Business

Time's up for commercial tenants?

The outside facade of a generic small business
Tomás McLaughlin

ONE of the key Covid-19 restrictions which affected business life here is due to be lifted this month, as commercial tenants in Northern Ireland will lose protection from eviction on March 25 after the emergency pandemic measures expire.

This deadline has of course been extended several times before, however unlike previously the current position with the NI Assembly makes this likelihood far from certain.

The Coronavirus Act 2020 afforded commercial tenants protection from forfeiture for non-payment of rent and separately the Corporate Insolvency and Governance Act 2020 restricted commercial tenants from being made insolvent by their landlord for any monies due from them under their lease.

A code of practice for commercial property relationships was published by the Government during the pandemic urging landlords and tenants to work together on resolving unpaid rent whilst these restrictions were in place.

Many landlords and tenants have done so in the form of deferred rent agreements, rent concessions and lease re-gears. Whilst this will have gone some way to alleviate the issue, there are still many cases where no agreement has been found.

Commercial tenants who have no means to pay the rent which built up over lockdown are now facing the potential of receiving a demand for the whole amount to be paid by the end of Easter.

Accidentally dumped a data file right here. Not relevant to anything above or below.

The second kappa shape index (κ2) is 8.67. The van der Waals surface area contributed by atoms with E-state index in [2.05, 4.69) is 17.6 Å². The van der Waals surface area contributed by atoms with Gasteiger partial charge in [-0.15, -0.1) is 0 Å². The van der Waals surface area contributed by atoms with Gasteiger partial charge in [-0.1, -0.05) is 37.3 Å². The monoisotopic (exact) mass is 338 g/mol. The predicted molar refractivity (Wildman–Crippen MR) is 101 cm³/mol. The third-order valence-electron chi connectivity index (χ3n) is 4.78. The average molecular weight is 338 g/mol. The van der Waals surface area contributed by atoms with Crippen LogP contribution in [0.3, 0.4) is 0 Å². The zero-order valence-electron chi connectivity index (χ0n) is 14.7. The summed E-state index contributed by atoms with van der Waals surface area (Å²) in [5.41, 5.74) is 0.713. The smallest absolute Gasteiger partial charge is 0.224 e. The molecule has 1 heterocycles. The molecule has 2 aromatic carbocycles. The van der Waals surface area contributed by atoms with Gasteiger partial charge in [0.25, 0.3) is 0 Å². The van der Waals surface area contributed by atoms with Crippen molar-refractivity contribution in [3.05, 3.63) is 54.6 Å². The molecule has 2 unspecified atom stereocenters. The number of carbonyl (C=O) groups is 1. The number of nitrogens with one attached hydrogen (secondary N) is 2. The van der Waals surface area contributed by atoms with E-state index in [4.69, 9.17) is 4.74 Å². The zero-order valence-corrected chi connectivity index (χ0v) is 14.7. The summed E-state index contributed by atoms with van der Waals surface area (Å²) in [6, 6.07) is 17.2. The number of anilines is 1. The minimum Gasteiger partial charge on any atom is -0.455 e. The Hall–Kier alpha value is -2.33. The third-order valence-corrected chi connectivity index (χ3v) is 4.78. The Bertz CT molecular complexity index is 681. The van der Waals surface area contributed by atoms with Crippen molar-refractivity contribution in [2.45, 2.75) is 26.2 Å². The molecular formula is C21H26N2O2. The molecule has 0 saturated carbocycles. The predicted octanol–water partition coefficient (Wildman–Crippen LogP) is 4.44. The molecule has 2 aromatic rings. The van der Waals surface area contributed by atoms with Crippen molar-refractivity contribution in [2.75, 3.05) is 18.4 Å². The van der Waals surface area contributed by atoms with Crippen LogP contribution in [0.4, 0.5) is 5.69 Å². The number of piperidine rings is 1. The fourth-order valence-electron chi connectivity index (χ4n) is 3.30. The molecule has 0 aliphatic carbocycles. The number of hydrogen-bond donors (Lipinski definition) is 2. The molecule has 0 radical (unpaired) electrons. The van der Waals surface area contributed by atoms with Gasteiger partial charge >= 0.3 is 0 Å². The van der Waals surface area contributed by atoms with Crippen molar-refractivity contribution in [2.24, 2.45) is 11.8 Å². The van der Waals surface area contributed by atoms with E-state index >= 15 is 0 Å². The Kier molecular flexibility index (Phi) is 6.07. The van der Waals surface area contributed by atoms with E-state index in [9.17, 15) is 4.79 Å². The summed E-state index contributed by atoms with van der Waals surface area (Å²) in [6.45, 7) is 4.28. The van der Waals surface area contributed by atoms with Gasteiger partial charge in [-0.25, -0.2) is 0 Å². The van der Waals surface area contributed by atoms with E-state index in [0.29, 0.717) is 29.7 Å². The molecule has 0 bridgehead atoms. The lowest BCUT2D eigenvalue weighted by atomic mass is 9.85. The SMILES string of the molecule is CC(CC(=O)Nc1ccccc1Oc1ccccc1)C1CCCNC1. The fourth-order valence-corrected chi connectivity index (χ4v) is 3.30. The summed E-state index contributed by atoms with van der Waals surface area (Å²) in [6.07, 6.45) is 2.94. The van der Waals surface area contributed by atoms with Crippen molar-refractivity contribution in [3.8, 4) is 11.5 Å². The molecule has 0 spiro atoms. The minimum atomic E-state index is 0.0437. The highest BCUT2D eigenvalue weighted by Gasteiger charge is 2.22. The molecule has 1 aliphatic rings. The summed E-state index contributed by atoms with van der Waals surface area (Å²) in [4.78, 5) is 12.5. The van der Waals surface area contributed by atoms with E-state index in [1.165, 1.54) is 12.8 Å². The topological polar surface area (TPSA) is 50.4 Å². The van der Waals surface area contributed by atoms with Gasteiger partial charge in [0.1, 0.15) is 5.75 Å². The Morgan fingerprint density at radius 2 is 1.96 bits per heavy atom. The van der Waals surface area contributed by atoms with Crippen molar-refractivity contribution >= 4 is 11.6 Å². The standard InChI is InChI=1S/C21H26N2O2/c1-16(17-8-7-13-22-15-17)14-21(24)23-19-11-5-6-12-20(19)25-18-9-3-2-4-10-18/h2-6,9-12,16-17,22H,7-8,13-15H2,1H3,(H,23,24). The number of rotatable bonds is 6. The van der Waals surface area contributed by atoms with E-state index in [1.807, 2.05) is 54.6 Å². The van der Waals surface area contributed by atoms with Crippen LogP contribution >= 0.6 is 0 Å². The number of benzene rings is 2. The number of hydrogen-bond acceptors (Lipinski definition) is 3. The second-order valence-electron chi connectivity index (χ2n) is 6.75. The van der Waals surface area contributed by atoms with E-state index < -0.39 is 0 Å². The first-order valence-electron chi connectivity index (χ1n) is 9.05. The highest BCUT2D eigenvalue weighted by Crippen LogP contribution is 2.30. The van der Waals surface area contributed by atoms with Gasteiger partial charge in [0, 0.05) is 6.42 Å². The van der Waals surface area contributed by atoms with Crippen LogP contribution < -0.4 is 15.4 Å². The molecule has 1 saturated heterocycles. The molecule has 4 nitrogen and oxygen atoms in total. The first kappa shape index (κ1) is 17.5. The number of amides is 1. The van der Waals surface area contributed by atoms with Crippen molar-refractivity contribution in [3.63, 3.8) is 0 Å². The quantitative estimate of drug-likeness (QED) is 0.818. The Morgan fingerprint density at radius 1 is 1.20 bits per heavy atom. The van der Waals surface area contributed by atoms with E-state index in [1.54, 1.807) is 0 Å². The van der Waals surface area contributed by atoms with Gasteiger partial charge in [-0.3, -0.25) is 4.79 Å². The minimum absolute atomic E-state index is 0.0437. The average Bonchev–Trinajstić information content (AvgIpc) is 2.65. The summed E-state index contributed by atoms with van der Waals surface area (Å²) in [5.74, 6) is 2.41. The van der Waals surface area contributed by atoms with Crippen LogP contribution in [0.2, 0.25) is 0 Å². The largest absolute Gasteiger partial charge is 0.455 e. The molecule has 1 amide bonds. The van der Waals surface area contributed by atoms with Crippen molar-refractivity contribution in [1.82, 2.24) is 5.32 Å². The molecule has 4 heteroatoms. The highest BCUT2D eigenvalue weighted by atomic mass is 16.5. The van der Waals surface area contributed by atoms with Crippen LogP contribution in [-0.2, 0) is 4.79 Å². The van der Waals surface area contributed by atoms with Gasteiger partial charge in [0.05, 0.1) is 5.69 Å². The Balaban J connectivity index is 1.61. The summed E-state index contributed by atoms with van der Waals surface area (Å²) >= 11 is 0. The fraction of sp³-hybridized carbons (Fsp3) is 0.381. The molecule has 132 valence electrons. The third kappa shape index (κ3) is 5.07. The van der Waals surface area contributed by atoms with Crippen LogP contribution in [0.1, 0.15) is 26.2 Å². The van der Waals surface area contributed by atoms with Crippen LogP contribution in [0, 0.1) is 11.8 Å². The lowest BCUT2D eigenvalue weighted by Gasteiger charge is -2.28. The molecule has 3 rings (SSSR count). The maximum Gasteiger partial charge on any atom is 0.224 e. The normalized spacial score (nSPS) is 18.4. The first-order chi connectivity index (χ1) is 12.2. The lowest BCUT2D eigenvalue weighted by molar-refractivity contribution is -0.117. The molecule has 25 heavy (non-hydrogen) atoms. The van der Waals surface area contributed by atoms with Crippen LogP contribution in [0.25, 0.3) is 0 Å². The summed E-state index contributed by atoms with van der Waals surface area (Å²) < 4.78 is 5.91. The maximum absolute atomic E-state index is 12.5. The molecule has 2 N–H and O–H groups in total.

To counteract this, the Commercial Rent (Coronavirus) Bill is being introduced in England and Wales at the end of this month creating a mandatory arbitration scheme to deal with rent arrears that have been accrued by businesses that were forced to close by the Government during the pandemic.

In essence, "ring-fencing" these specific arrears and forcing landlords and tenants to arbitrate rather than going through normal recovery processes.

Previous experience with pandemic induced legislation in England and Wales has been that Northern Ireland follows suit with its own mirroring legislation usually a few weeks after.

However, the recent developments with the Stormont Assembly has thrown this probability into question.

As the introduction of this legislation would be key for tenants in addressing their rent arrears situation, professional advice should be taken on what effect this will have, particularly if the Finance Minister or the Executive are not able to extend the current restrictions on forfeiture and commercial rent recovery beyond March 25.

From next month, in England and Wales the proposed arbitration scheme for these ring-fenced rent arrears will be open for a limited time frame of six months. After that, landlords can avail of the usual remedies of exercising their right to forfeit and re-take premises from tenants or enforcing debts through the courts.

There's no doubt that more needs to be done to soften the impending financial reality that many businesses will now face. The extension of the business rates holiday will certainly assist. It seems that businesses here shall very soon be reliant on the good will of their landlords and quite possibly the courts to continue their recovery out of the pandemic.

:: Tomás McLaughlin (tomas.mclaughlin@dwf.law) is senior associate (real estate) at DWF Belfast (www.dwf.law)

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